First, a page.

The social cost-based approach differentiates among the following cost accounts:


– Infrastructural costs;

– Costs of transport service providers;

– Users’ costs;

– Costs of accidents;

– Environmental costs.


With the modern methodology of the transport pricing systems the social cost and income structures of the sub-branches of transport can be produced, the total cost appearing on social level can be identified, and the various average costs can also be deducted from it and from the transport outputs (specific social cost per unit of transport output, i.e. of vehicle km). The latter ones constitute the possible solutions of social-level transport pricing. Several marked scientific trends exist, however, according to which transport pricing based on the average social costs does not, or at least not in every case yield a satisfactory solution. These approaches primarily mark the social marginal costs as pricing factors, though in some cases they do acknowledge the effects of average costs on the definition of prices.

The marginal costs of transport are defined by the entry of a new unit of transport output, usually by an additional vehicle km into the system producing additional cost. It is assumed that the capacity of the infrastructure is constant in the period under survey, but the stock of vehicles may change.

The exploration of the social marginal costs of transport is done along the categories applied at the structure of costs. Here, however, the absolute cost values are insufficient, but the relationship between factors influencing cost (cost drivers) and costs (ideally to be given as functions) should also be studied. This is what may lead to the expression of social cost functions, or at least to their approximation, from which one may reach the marginal costs by differential calculation (or by some substitute method). The introduction of the method is still hindered by several factors. Their main groups are the following:

– Technological and practical factors;

– Regulatory and institutional shortcomings;

– Limiting factors related to acceptance.

The majority of the domestic transport costs and tariffs is currently far from being in line with EU objectives, in other words they do not reflect a solution based on the principle that “the user and the polluter should pay”. Due to the lack of the respective detailed data of costs and the relatively narrow implementation of the modern methods of cost calculation and controlling so far only the related domestic research results can be accounted for, and a longer period of time is still required to their broad practical introduction.

Lessons, Tasks and Conditions of Realisation

It becomes clear from a brief survey of the EU-conform regulation of transport that several useful pieces of advice can be formulated on the basis of domestic experiences for countries wishing to accede.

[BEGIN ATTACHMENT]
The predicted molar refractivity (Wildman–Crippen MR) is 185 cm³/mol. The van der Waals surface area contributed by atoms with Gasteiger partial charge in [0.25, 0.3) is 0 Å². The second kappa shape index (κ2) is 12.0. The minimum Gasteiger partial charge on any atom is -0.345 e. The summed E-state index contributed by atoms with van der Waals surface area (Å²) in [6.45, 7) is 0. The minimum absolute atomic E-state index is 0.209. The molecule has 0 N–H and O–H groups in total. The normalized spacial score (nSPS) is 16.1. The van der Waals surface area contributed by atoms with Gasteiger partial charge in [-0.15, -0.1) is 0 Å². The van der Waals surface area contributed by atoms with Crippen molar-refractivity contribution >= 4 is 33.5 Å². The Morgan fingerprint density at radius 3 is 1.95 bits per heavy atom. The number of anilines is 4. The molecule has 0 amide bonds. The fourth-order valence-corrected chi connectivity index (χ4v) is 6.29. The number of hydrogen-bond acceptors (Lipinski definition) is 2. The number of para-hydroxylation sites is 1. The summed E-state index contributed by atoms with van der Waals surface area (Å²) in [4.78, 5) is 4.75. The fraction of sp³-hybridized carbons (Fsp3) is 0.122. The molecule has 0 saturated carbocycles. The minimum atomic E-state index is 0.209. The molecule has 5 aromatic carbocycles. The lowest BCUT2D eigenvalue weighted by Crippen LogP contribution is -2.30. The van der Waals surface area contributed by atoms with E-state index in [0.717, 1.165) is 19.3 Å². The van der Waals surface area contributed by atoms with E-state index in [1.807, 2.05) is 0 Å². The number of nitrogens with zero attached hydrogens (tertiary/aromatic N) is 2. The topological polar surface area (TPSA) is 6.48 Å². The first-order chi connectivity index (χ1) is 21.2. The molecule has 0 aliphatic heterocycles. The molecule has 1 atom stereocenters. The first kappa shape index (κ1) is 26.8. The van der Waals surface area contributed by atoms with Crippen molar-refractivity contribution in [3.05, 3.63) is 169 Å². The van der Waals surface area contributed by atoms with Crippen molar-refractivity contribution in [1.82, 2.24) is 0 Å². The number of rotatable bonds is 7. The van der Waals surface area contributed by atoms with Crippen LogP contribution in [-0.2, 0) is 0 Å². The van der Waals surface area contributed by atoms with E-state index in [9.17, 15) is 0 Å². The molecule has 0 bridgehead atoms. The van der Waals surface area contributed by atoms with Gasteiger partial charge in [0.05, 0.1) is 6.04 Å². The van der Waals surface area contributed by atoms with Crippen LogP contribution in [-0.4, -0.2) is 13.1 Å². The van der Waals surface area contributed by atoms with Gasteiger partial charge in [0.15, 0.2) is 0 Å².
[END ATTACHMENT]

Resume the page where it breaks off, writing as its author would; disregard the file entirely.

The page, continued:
Without wishing to be comprehensive it seems justified to emphasise the following:

– Steps of lesser significance and promoting market-oriented operation (such as the liberalisation of road goods transport) should be taken as early as possible, and for this aim the state must grant consistent support again under market-conform conditions, but only to the development of suitable size of companies;

– Supporting the operation of the public transport systems (such as urban public transport) or the implementation of reforms related to financing the building of public roads should be timed after the reform of the state budget;

– In order to have the tolls accepted special attention should be paid to making the users get acquainted with the aims, and a “report” should be made about the additional incomes thus accruing;

– It is expedient to ’treat’ resistance related to the significant changes that are planned to be introduced in the transport market with properly evolved, consistent strategy packages, and to encourage their wide-spread dissemination;

– It is expedient to prepare preliminary impact assessments and the possibilities of control and monitoring should be created.

Naturally, regular training and continuous information are indispensable preconditions to the successful implementation of the new methods of transport regulation surveyed and analysed here.



Tánczos Katalin–Farkas Gyula: Railway Infrastructure Charging in Hungary – Key Implementation Issues. IMPRINT EUROPE (Implementing Pricing Reform in Transport – Effective Use of Research on Pricing in Europe) Seminar, Leuven, 13–14 May 2003.

Tánczos Lászlóné–Bokor Zoltán: A közlekedés társadalmi költségei és azok általános és közlekedési módtól függő hazai sajátosságai. (Social Costs of Transport and their Domestic Specificities in General and Depending on the Transport Modes.) Közlekedéstudományi Szemle, 2003. 8. 281–291.

Tánczos Lászlóné–Bokor Zoltán: A közlekedési adók és díjak reformja. (Reform of Transport Taxes and Tariffs). Közlekedéstudományi Szemle, 2004. 1. 5–10.

Tánczos Lászlóné–Bokor Zoltán: A korszerű közlekedési árképzési rendszerek hazai bevezetési feltételeinek elemzése. (Analysis of the Conditions of the Introduction of Modern Pricing Systems in Hungarian Transport). Közlekedéstudományi Szemle, 2004. 2. 50–57.

Tánczos Lászlóné–Bokor Zoltán: A társadalmi költségeken alapuló közlekedési árképzési rendszerek gyakorlati adaptációs lehetőségei (The Possibilities of the Practical Adaptation of Pricing Systems in Transport Based on Social Costs). Közlekedéstudományi Szemle, 2004. 5. 185–192.